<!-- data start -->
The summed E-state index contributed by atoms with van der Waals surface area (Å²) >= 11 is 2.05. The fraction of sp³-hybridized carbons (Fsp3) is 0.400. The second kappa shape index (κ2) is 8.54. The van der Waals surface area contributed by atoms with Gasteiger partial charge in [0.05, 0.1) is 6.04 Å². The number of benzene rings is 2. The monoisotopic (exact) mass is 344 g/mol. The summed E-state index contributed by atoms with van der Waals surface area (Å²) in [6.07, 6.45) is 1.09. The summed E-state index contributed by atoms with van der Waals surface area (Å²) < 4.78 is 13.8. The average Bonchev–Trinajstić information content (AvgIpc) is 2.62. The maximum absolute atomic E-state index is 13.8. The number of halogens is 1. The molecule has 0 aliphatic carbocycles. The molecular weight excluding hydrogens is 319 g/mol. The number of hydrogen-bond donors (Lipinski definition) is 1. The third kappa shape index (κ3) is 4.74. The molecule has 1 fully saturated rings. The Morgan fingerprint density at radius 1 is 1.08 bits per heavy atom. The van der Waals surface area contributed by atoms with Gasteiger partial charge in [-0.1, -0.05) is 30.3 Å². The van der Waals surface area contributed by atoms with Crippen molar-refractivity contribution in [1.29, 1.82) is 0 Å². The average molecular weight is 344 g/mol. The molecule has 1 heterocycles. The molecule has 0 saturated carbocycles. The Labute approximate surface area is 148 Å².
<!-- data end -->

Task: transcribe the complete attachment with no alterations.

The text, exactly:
The summed E-state index contributed by atoms with van der Waals surface area (Å²) >= 11 is 2.05. The fraction of sp³-hybridized carbons (Fsp3) is 0.400. The second kappa shape index (κ2) is 8.54. The van der Waals surface area contributed by atoms with Gasteiger partial charge in [0.05, 0.1) is 6.04 Å². The number of benzene rings is 2. The monoisotopic (exact) mass is 344 g/mol. The summed E-state index contributed by atoms with van der Waals surface area (Å²) in [6.07, 6.45) is 1.09. The summed E-state index contributed by atoms with van der Waals surface area (Å²) < 4.78 is 13.8. The average Bonchev–Trinajstić information content (AvgIpc) is 2.62. The maximum absolute atomic E-state index is 13.8. The number of halogens is 1. The molecule has 0 aliphatic carbocycles. The molecular weight excluding hydrogens is 319 g/mol. The number of hydrogen-bond donors (Lipinski definition) is 1. The third kappa shape index (κ3) is 4.74. The molecule has 1 fully saturated rings. The Morgan fingerprint density at radius 1 is 1.08 bits per heavy atom. The van der Waals surface area contributed by atoms with Gasteiger partial charge in [-0.1, -0.05) is 30.3 Å². The van der Waals surface area contributed by atoms with Crippen molar-refractivity contribution in [1.29, 1.82) is 0 Å². The average molecular weight is 344 g/mol. The molecule has 1 heterocycles. The molecule has 0 saturated carbocycles. The Labute approximate surface area is 148 Å².